So you've never seen a DJI S1000 Octocopter then? - https://www.dji.com/spreading-wings-s1000

      That has a camera mount that lets you attach your own gear to it, as a number of other professional drones do. Drones with camera mounts and enough power to lift a DSLR are pretty common and used by professional camera operators.

      The one in the image at the top of the story looks like a DJI Phantom Vision with a gimbal mount and something like a GoPro, to allow for separate movement. It's not a DSLR in that case, but the phantom Vision has less power so not unexpected

      1. Mad Mike

        @Paul 25.

        I didn't say there weren't drones that could carry a DLSR, just that the vast majority will not be. The kind that can do tend to be of the size and money that makes them very serious and much easier to regulate. The weight limit of 250 grams is pretty low and will include a vast number of drones that aren't anything like that. Effectively, what they've done is try a worst case scenario, but are then applying it to almost everything. Not very sensible. Yes, the very big, very heavy, large amounts of metal and carrying DLSR camera drones maybe could do with regulation because they can do that sort of damage, but that's a weight limit way over 250 grams.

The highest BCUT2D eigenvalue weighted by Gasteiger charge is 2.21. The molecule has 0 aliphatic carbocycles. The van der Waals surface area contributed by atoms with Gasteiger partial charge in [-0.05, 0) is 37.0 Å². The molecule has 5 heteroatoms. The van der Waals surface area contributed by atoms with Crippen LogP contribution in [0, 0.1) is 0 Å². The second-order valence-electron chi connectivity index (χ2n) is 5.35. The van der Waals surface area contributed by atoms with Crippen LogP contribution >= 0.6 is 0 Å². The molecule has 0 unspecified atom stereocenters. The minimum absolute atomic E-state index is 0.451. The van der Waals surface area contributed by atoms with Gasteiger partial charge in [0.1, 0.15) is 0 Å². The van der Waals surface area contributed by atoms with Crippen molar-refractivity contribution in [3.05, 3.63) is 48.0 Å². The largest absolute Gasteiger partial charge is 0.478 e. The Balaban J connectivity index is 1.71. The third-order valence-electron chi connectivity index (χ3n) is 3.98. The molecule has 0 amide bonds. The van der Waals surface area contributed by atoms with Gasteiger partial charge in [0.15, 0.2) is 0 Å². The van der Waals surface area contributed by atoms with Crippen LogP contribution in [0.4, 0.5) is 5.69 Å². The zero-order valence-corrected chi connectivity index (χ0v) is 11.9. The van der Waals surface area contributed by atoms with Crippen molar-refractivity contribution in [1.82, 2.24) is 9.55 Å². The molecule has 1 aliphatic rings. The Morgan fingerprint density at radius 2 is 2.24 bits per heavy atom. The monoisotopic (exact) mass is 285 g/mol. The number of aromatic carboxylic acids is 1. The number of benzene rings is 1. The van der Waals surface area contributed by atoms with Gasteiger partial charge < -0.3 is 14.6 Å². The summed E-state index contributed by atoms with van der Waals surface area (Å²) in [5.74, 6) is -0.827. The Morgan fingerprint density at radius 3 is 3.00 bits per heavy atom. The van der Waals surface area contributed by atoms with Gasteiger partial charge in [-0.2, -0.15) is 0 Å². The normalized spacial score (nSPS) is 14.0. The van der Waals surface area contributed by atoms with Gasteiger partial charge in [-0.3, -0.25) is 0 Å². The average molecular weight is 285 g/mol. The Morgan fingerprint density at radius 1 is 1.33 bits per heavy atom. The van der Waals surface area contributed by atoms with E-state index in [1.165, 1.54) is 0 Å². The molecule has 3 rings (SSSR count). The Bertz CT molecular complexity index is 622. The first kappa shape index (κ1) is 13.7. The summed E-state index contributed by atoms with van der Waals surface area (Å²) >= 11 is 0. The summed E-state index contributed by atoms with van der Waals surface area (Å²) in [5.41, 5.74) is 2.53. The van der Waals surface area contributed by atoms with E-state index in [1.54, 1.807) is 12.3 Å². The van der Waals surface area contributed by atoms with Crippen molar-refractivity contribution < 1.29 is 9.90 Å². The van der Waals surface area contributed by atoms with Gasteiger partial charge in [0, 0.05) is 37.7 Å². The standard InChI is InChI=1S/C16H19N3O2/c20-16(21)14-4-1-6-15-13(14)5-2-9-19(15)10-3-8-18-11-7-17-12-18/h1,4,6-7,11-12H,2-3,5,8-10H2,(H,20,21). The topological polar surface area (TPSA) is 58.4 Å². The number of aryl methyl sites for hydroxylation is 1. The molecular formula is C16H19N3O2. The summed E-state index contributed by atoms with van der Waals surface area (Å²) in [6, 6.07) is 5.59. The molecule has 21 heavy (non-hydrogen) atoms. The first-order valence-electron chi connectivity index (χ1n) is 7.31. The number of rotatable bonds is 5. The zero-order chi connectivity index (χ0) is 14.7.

"Ah, the "I don't know about something therefore it can't possibly exist" argument."

        Ah, the I think I know everything, misinterpret what someone is saying and then decide a mature answer is to insult them argument. Childish.

        1. SkippyBing Silver badge

          'The weight limit of 250 grams is pretty low and will include a vast number of drones that aren't anything like that. Effectively, what they've done is try a worst case scenario, but are then applying it to almost everything.'

          They did also model and test the cockpit sections against a smaller quad copter and a larger fixed wing drone, page 11 of the PDF linked in the article. This was used to validate the computer model which ran simulated tests over a wider range of data points (including an even smaller quad copter) to establish the risk. I believe the main limiting factor in live testing was the availability of windscreen sections.